Nature Astronomy has published the results of the research conducted by the Planetary Sciences Group at the UPV/EHU-University of the Basque Country; the group is led by Professor Agustín Sánchez-Lavega and their research deals with the monitoring they carried out on a series of huge, long-lived storms that took place on the planet Saturn.
Planetary collisions can drop the internal pressures in planets
A new study finds that collisions between planetary bodies, such as the event that created Earth's moon, could abruptly drop the planet's internal pressure.
When it comes to planetary habitability, it's what's inside that counts
Which of Earth's features were essential for the origin and sustenance of life?
Massive collision in the planetary system Kepler 107
Two of the planets which are orbiting the star Kepler 107 could be the result of an impact similar to that which affected the Earth to produce the moon.
ASU scientists study organization of life on a planetary scale
In astrobiology, there is an increasing interest in whether life as we know it is a quirk of the particular evolutionary history of the Earth or, instead, if life might be governed by more general organizing principles.
Planetary collision that formed the moon made life possible on Earth
Most of Earth's life-essential elements probably arrived with the planetary collision that produced the moon.
Planetary boundaries for antibiotic and pesticide resistance identified
Researchers have now published the first estimates of antibiotic and pesticide 'planetary boundaries' in the journal Nature Sustainability.
Some planetary systems just aren't into heavy metal
Small planetary systems with multiple planets are not fans of heavy metal -- think iron, not Iron Maiden -- according to a new Yale University study.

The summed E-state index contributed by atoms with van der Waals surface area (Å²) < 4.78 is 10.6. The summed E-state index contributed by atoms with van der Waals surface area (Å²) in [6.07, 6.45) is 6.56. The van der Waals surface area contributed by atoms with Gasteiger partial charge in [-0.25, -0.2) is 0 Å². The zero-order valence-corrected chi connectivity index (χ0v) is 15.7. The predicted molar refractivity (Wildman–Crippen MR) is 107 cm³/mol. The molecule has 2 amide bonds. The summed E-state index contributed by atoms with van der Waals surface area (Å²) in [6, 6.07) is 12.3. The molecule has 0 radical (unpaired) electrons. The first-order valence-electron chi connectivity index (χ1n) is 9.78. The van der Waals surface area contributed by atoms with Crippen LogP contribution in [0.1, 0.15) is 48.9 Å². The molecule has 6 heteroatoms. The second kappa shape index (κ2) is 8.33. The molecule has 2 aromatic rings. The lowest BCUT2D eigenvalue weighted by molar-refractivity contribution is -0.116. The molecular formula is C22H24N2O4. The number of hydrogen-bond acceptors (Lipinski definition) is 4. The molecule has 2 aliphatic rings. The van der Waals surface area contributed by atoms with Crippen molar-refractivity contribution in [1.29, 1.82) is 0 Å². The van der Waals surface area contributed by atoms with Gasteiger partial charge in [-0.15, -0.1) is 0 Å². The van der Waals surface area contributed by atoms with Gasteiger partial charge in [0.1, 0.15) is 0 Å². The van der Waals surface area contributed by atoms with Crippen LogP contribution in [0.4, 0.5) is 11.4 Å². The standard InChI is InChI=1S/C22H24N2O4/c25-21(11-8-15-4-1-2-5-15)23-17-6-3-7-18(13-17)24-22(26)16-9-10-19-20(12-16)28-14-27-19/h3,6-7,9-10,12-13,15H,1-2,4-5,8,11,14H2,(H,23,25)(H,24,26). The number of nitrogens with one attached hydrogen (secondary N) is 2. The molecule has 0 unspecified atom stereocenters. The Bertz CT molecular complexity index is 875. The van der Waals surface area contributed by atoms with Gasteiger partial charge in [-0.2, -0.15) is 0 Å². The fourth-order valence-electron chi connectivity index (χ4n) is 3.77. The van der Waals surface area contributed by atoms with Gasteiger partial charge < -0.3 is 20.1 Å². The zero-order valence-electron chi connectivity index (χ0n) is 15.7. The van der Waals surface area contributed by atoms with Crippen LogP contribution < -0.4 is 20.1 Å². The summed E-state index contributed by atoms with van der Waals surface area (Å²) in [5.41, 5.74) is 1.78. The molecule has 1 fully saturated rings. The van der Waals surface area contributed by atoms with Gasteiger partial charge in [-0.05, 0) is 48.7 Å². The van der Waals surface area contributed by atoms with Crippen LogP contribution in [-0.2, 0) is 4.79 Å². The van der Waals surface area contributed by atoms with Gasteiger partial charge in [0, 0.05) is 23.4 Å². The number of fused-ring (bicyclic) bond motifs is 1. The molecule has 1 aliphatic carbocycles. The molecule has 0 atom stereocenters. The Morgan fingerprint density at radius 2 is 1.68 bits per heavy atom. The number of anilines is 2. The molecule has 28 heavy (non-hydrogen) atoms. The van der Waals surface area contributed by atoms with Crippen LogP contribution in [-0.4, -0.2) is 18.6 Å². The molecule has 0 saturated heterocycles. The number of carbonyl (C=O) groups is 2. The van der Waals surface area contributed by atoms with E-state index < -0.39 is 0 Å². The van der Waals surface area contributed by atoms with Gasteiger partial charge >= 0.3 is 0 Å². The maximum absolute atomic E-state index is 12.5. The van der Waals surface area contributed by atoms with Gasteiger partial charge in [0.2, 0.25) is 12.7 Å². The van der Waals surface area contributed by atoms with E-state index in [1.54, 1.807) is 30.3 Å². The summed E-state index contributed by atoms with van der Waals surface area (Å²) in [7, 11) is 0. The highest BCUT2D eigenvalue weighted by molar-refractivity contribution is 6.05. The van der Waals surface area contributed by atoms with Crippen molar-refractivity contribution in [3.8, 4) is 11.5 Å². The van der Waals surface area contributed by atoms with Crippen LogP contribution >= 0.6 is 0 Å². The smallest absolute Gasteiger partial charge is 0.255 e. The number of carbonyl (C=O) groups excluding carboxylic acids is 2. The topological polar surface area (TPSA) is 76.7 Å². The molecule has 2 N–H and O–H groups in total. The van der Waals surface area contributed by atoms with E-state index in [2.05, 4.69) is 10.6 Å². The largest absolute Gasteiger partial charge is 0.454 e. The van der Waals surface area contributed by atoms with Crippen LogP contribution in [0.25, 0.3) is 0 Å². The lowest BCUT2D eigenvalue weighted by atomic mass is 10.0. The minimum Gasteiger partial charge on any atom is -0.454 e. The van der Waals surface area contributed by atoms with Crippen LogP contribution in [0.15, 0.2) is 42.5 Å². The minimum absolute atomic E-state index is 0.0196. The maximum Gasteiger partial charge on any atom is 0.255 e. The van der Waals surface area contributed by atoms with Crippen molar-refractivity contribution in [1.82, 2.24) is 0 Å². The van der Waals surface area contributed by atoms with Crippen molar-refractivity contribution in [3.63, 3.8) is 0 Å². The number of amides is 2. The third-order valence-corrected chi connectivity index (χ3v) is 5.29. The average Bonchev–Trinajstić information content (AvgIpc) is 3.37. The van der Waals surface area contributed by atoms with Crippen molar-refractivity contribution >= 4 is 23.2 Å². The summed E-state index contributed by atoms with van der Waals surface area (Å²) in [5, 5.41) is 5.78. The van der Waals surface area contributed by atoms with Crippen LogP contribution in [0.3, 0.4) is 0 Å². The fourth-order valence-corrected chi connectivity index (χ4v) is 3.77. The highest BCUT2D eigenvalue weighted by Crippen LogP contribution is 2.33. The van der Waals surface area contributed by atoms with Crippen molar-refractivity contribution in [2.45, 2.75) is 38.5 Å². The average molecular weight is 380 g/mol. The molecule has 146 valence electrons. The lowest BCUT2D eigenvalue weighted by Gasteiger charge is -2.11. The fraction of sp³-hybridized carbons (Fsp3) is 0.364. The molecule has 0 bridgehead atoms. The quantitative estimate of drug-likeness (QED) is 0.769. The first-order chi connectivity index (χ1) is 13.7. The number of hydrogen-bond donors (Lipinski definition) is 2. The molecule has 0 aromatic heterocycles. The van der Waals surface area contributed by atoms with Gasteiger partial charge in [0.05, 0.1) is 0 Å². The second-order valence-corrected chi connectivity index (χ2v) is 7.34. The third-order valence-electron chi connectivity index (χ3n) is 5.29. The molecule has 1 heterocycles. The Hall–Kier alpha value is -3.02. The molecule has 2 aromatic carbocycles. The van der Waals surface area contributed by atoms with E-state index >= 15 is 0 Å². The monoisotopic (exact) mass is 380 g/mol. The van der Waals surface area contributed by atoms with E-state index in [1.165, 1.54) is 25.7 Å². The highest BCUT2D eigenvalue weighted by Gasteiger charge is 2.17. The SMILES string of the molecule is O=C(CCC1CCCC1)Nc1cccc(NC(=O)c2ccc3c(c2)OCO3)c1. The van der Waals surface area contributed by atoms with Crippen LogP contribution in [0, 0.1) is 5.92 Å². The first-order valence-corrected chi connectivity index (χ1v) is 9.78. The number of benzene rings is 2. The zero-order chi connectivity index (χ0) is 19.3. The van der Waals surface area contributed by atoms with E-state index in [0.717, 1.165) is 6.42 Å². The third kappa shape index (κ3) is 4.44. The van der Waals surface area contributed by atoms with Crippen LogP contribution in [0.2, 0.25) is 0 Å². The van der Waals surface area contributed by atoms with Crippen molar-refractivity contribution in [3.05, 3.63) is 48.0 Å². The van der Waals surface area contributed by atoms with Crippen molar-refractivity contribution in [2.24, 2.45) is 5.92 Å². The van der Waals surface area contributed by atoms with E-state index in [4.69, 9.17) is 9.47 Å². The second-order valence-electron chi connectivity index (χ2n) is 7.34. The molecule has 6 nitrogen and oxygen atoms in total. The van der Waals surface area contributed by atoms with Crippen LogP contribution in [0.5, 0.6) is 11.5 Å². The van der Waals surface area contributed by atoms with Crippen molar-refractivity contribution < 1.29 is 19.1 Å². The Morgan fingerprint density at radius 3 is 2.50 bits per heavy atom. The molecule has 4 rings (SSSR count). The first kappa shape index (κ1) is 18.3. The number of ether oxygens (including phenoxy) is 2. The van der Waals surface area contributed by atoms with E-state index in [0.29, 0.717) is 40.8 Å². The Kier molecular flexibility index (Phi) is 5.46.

More Planetary Sciences News and Planetary Sciences Current Events

Trending Science News

Current Coronavirus (COVID-19) News

Top Science Podcasts

We have hand picked the top science podcasts of 2020.
Now Playing: TED Radio Hour

Listen Again: Reinvention
Change is hard, but it's also an opportunity to discover and reimagine what you thought you knew. From our economy, to music, to even ourselves–this hour TED speakers explore the power of reinvention. Guests include OK Go lead singer Damian Kulash Jr., former college gymnastics coach Valorie Kondos Field, Stockton Mayor Michael Tubbs, and entrepreneur Nick Hanauer.
Now Playing: Science for the People

#562 Superbug to Bedside
By now we're all good and scared about antibiotic resistance, one of the many things coming to get us all. But there's good news, sort of. News antibiotics are coming out! How do they get tested? What does that kind of a trial look like and how does it happen? Host Bethany Brookeshire talks with Matt McCarthy, author of "Superbugs: The Race to Stop an Epidemic", about the ins and outs of testing a new antibiotic in the hospital.
Now Playing: Radiolab

Dispatch 6: Strange Times
Covid has disrupted the most basic routines of our days and nights. But in the middle of a conversation about how to fight the virus, we find a place impervious to the stalled plans and frenetic demands of the outside world. It's a very different kind of front line, where urgent work means moving slow, and time is marked out in tiny pre-planned steps. Then, on a walk through the woods, we consider how the tempo of our lives affects our minds and discover how the beats of biology shape our bodies. This episode was produced with help from Molly Webster and Tracie Hunte. Support Radiolab today at Radiolab.org/donate.